I would love to take the Fall River school budget to the superintendents of New Bedford, Brockton, and Taunton and ask if they could provide these services under this budget? I get why people are upset at Fischer, but I also think people find him aloof and arrogant and so blaming him becomes pretty easy. I'm upset with him too, but I'm furious that Mayor Correia cut the school budget and now offers up MORE cuts. (By the way, has he offered to cut his own salary?) I'm furious because I don't think the Mayor made the effort to figure out if the budget was adequate to meet projected expenses. I'm ticked off that our school committee seems willing to bicker back and forth but unwillingly to challenge the Mayor for more money. It's easy to point fingers at Dr. Fischer but did the members of the school committee have any idea if the budget they passed was adequate for the program they helped put into place?

Our school system is in crisis and so far the solution of our leadership is to keep chipping away until it fits into the budget the Mayor has deemed appropriate. The motto of the day is cut the fat and blame the Superintendent! The reality is we're cutting more than fat. We're cutting quality and services. No one is bothering to analyze where the fat is or to see if the budget was ever enough to cover expenses. The actions being taken now are going to have far reaching effects on our future. Who do we point the finger at then?

Monday, October 13, 2008

Boy, are we stupid!

The other day as I was commuting to work, following a ribbon of highway with hundreds of other cars, I thought to myself, 'boy, are we stupid.' Here I was, with people all around me driving. How much of their day was spent commuting to and from work? How much was the cost in fuel and wear and tear?

Our parents and grandparents weren't this stupid. Years ago if you worked in Fall River you lived in Fall River, or maybe in a nearby town. You didn't waste time and money commuting. You probably walked, or took a bus or a trolley. Obviously they could do this because there were jobs in Fall River, something that isn't true today, but why haven't we made more efforts to bring in new economic engines to our region?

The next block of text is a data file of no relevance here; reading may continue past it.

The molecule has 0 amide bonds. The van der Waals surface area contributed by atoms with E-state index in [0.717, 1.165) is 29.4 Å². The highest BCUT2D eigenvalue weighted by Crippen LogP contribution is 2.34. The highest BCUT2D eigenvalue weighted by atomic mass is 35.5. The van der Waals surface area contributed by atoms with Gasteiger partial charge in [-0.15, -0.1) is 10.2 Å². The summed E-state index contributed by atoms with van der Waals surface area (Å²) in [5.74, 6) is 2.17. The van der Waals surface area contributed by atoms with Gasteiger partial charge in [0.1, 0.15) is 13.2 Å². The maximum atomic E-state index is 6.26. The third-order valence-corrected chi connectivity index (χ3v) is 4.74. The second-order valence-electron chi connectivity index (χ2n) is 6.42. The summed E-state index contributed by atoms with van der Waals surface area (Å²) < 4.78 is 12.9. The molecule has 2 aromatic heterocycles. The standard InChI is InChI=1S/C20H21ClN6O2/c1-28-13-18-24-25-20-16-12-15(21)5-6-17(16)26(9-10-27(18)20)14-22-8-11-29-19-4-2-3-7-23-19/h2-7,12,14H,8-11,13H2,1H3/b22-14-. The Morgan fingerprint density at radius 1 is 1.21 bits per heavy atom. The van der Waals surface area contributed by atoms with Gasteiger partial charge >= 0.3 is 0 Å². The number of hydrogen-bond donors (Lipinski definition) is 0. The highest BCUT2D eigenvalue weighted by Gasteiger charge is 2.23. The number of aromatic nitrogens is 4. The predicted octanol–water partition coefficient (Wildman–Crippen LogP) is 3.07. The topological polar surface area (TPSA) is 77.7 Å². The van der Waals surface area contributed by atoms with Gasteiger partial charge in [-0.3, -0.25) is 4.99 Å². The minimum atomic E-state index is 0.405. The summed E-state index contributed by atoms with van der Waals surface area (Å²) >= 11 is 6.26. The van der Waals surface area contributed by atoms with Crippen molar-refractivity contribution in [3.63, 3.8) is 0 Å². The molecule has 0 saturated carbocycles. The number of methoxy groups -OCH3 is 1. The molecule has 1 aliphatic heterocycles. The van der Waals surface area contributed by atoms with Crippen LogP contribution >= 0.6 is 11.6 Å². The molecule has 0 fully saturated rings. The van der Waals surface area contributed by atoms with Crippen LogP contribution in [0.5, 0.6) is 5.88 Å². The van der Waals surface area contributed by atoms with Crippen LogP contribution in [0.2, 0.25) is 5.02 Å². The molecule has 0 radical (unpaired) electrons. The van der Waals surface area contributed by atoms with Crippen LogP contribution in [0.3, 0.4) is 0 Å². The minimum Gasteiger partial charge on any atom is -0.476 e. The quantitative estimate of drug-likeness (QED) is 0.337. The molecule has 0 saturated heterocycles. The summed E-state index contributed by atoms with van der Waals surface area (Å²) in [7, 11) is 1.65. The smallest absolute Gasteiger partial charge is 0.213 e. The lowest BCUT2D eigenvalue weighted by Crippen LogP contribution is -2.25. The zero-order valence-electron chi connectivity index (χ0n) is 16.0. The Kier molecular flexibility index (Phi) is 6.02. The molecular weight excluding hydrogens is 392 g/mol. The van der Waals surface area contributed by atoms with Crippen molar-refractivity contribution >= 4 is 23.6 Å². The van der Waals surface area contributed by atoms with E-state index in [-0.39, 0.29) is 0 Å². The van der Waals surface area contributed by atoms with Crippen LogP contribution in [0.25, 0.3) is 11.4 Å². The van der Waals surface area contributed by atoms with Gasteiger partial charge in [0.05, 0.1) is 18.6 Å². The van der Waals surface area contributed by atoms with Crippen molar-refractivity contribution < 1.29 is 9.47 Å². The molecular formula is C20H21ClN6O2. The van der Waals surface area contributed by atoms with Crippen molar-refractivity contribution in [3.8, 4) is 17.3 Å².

Today we have this huge issue with trash and recycling. Years ago milk, juice, and soda all came in glass bottles that were used again and again. Our ancestors were recycling before we knew what recycling was! Things like peels, egg shells, coffee grounds, bones and skin were usually kept separate from the 'regular' trash. In some areas this might have been used as a compost, in others there were heavy lidded outdoor containers were this would be dumped into and collected. That meant there was a lot less 'regular' trash and it was a lot less likely to attract mice, skunks, or rats!

Today we're worried about the cost of heating fuel. Years ago houses were designed so unused rooms could be closed off and not heated. Houses were built to take advantage of the natural landscape, positioned so certain rooms would get the morning sun and others the afternoon light. Windows were large to let in not just the sunlight but the heat that came with it. Shutters and heavy drapes were used to keep the heat in and the cold winds out.

It seems like our older generation had an answer and use for anything! Newspapers were reused to wash windows. A single left over chicken leg would become the base of a soup to feed the whole family. Slow baking in the winter not only fed the family but helped warm the house! From our miles of highways, our houses with open floor plans and built with no thought to their environment, our 'obsession' with convenience items with disposable packaging, we seem to have moved away from such common-sense approaches. Boy, we really are stupid.